Basics of photography – Light Triangle

Basics of photography

If you want to be better than an average point n click photographer then you should be familiar with the basics of photography i.e. Light Triangle – the three things that have an impact on your ability to take a picture. It doesn’t matter if the picture is to be captured on film or through a light sensitive sensor as well as on digital storage; the principle is just the same.

You are already familiar with the fact that you require light to capture a picture and that too less or too much light will spoil the image, therefore how do you fine-tune the amount of light that your camera takes in, so as to capture your special moment?

The first thing to explore is shutter speed. This is the extent of time that a light blocking cover is moved to allow light to the device. Apparently, the longer the cover is open, the more light will come in. If the camera is hand-held and the sensor is exposed for 1/30th second or more than that then there is a possibility of not being able to hold the camera steady and a hazy image will be the outcome. This is well-known as camera shake. If you want longer time exposures, a tripod will be needed.

The second feature in the light stakes is aperture. It is an automated device that forces the image to be seen through a bigger or a smaller hole, according to how it is set. It is measured in ‘f’ stops and surprisingly the lesser the f stop number, the bigger the hole and as a result, the more light that is allowed in. One more purpose of aperture is ‘depth of field’. In plain English, how much of space in front of as well as behind the focus point, is in focus.

If you are capturing landscape photographs then your emphasis should be (for all goals and purposes) infinity, as you want everything between you as well as the far skyline to be focused, therefore you would want to use a smaller aperture, i.e. – a higher f stop. If on the other hand you want to picture a bird sitting on a fence, then the background setting would just be a distraction, therefore choosing a wider aperture, a lower f stop, would provide you what you needed.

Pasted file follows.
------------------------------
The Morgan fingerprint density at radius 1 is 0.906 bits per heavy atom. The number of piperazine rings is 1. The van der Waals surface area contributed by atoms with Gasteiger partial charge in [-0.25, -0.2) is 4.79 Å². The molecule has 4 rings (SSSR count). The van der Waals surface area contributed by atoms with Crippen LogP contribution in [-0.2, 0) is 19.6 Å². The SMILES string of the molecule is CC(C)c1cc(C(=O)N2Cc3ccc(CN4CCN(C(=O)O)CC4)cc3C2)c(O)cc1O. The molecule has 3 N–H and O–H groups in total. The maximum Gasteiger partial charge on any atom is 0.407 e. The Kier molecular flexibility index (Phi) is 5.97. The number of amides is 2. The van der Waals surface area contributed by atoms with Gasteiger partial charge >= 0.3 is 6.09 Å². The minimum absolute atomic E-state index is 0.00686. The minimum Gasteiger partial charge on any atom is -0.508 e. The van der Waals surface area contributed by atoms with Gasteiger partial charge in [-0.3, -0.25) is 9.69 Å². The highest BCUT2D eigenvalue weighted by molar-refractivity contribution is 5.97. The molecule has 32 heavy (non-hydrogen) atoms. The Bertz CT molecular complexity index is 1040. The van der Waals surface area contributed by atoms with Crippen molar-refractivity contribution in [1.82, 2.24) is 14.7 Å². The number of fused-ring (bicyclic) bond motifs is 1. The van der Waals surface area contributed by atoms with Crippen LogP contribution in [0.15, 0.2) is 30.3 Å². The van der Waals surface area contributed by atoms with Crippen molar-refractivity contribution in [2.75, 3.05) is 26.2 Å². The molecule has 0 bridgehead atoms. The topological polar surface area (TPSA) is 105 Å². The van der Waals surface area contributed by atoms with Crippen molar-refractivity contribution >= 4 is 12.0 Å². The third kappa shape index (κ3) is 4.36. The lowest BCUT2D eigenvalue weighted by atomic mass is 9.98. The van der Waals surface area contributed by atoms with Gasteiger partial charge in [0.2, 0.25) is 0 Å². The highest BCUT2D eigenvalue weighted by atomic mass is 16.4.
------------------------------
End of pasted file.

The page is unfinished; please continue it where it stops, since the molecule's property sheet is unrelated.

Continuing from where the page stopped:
Widening the aperture means that you are allowing more light in, therefore, you are also able to choose a faster shutter speed to get the ultimate exposure, however what if you have a situation where you require a bigger depth of field and a quick shutter speed – for example, at a car race where there is some space amongst the first as well as last vehicles, but then again you want to capture them all together? You will require a fast shutter speed as well as broader aperture; nevertheless, you still require allowing in sufficient light. It is at that time we come to the 3rd feature of the light triangle – film sensitivity or ISO.

In this digital age, it seems bizarre to discuss film sensitivity; however it is the easiest way to enlighten the concept. Every level of sensitivity is given an ISO number. Low numbers were less sensitive to light, however had a much finer grain size providing excellent pictures. Higher numbered film is more advantageous for fast action photography, nevertheless offer a grainier outcome.

Therefore, for nearly all photographers out there, these three features can be attuned to generate the best photograph.

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